Histograms and Bind Variables, But Why?

29 01 2011

January 29, 2011

In a recent OTN thread a person asked a couple of good questions about why histograms and the use of bind variables sometimes cause problems.  The questions did not ask whether or not one should use histograms on the table columns where those columns often appear in WHERE clauses, with the columns compared to  bind variables.  Instead, the original poster (OP) asked the all important question WHY.  In a previous article I provided my response to an OTN thread where the OP of that thread wanted to use histograms to fix bind peeking problems.

The specific questions asked in the recent OTN thread include:

When a SQL is using bind variables how histograms affect the excution plan?

Why histograms can’t work well with bind variables?

I remember a document mentioned that “do not use histograms when using bind variables”. But why? 

The answers to these questions have been answered many times in articles written by a number of authors, for example:

Rather than point the OP to one of the above articles, I decided instead to create a test case to demonstrate what could happen on Oracle Database 10.2.0.4 (simulated) and 11.2.0.2 when columns that are compared to bind variables in the WHERE clause also have histograms.  Below is my response, slightly reworded:

—-

Histograms can work with bind variables, but the end result is typically not the desired outcome. Bind variables are used to reduce the number of different execution plans. Histograms are used to help the optimizer find what is supposed to be the best execution plan for the supplied predicates, and in the case of bind variables, those are the peeked values of the bind variables. So, if you have a histogram on a column, and for the initial hard parse of the SQL statement the most common value in that column is submitted in the bind variable – the generated execution plan is considered by the optimizer to be the “best” execution plan for the supplied bind variable values. Now assume that instead, the least popular value in the column is specified – the optimizer could produce a very different execution plan for the same SQL statement, one that is optimized for the least popular value (this might be an index range scan, rather than a full table scan). Assume that the execution plan cannot change when the bind variable values change during future executions – if the table column contains a single popular value and many unpopular values, if the initial hard parse is performed with the single popular value, you could find that all future executions of that SQL statement perform full table scans, even when only a couple of rows from the table are selected.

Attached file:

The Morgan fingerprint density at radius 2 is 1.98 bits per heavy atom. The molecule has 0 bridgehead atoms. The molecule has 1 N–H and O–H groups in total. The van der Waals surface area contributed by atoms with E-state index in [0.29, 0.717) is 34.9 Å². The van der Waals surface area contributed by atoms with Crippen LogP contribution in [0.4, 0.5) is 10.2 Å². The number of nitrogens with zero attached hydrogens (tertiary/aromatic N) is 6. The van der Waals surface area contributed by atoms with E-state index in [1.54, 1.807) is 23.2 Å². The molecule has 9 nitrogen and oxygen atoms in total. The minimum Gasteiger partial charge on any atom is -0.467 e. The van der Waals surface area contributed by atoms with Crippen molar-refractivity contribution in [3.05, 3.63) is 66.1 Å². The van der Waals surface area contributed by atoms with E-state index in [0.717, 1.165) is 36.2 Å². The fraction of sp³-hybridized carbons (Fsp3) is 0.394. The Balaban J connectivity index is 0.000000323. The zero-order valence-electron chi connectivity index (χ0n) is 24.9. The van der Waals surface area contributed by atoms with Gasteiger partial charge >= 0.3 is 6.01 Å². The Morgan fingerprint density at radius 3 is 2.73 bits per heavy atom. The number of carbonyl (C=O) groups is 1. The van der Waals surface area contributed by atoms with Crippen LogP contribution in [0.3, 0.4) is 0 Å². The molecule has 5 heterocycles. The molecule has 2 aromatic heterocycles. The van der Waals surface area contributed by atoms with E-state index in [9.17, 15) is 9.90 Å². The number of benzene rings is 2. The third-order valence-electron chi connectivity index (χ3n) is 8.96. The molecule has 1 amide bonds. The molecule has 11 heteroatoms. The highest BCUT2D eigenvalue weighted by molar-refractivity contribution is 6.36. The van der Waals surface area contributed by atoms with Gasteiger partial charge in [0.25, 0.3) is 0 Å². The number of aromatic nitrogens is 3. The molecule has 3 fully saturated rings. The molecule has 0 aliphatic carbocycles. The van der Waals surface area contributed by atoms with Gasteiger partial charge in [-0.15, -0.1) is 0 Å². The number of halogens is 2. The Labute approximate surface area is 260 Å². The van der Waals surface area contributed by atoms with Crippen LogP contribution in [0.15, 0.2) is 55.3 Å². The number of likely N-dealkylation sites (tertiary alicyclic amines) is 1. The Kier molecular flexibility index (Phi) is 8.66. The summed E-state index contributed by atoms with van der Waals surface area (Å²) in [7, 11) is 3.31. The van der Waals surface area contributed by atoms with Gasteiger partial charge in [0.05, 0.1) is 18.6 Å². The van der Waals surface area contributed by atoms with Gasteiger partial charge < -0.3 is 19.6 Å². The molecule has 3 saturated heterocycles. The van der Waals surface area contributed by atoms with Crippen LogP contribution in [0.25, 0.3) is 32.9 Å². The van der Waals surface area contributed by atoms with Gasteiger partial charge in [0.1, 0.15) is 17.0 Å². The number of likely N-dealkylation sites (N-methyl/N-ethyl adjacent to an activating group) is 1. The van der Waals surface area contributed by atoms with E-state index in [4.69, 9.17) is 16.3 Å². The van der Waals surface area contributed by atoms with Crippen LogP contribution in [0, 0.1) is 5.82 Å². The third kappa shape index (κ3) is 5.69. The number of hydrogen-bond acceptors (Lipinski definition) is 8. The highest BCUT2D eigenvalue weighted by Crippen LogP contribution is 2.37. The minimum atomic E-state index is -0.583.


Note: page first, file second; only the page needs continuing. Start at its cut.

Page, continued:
Here is a quick test case on Oracle Database 11.2.0.2 to demonstrate:

CREATE TABLE T1 (
  C1 NUMBER,
  C2 NUMBER,
  C3 VARCHAR2(300));

INSERT INTO
  T1
SELECT
  *
FROM
  (SELECT
    ROWNUM C1,
    DECODE(MOD(ROWNUM,100),99,99,1) C2,
    RPAD('A',300,'A') C3
  FROM
    DUAL
  CONNECT BY
    LEVEL <= 1000000)
ORDER BY
  C2;

CREATE INDEX IND_T1_C2 ON T1(C2);

EXEC DBMS_STATS.GATHER_TABLE_STATS(OWNNAME=>USER,TABNAME=>'T1',CASCADE=>TRUE,METHOD_OPT=>'FOR ALL INDEXED COLUMNS SIZE 254') 

The above created a table with 1,000,000 rows where 99% of the rows have a value of 1 in column C2 and 1% have a value of 99, and the rows are inserted with a perfect clustering factor due to the ORDER BY clause. A histogram was created on the indexed column.

Let’s try a test, we will pick an unpopular value of 2 for the bind variable when the query is initially hard parsed:

VARIABLE N1 NUMBER
EXEC :N1:=2

SELECT /*+ GATHER_PLAN_STATISTICS */
  C1,
  C2
FROM
  T1
WHERE
  C2 = :N1;

no rows selected

SELECT * FROM TABLE(DBMS_XPLAN.DISPLAY_CURSOR(NULL,NULL,'ALLSTATS LAST'));

SQL_ID  c7su63uw7nch6, child number 0
-------------------------------------
SELECT /*+ GATHER_PLAN_STATISTICS */   C1,   C2 FROM   T1 WHERE   C2 =
:N1

Plan hash value: 236868917

------------------------------------------------------------------------------------------------------------
| Id  | Operation                   | Name      | Starts | E-Rows | A-Rows |   A-Time   | Buffers | Reads  |
------------------------------------------------------------------------------------------------------------
|   0 | SELECT STATEMENT            |           |      1 |        |      0 |00:00:00.01 |       3 |      1 |
|   1 |  TABLE ACCESS BY INDEX ROWID| T1        |      1 |   5957 |      0 |00:00:00.01 |       3 |      1 |
|*  2 |   INDEX RANGE SCAN          | IND_T1_C2 |      1 |   5957 |      0 |00:00:00.01 |       3 |      1 |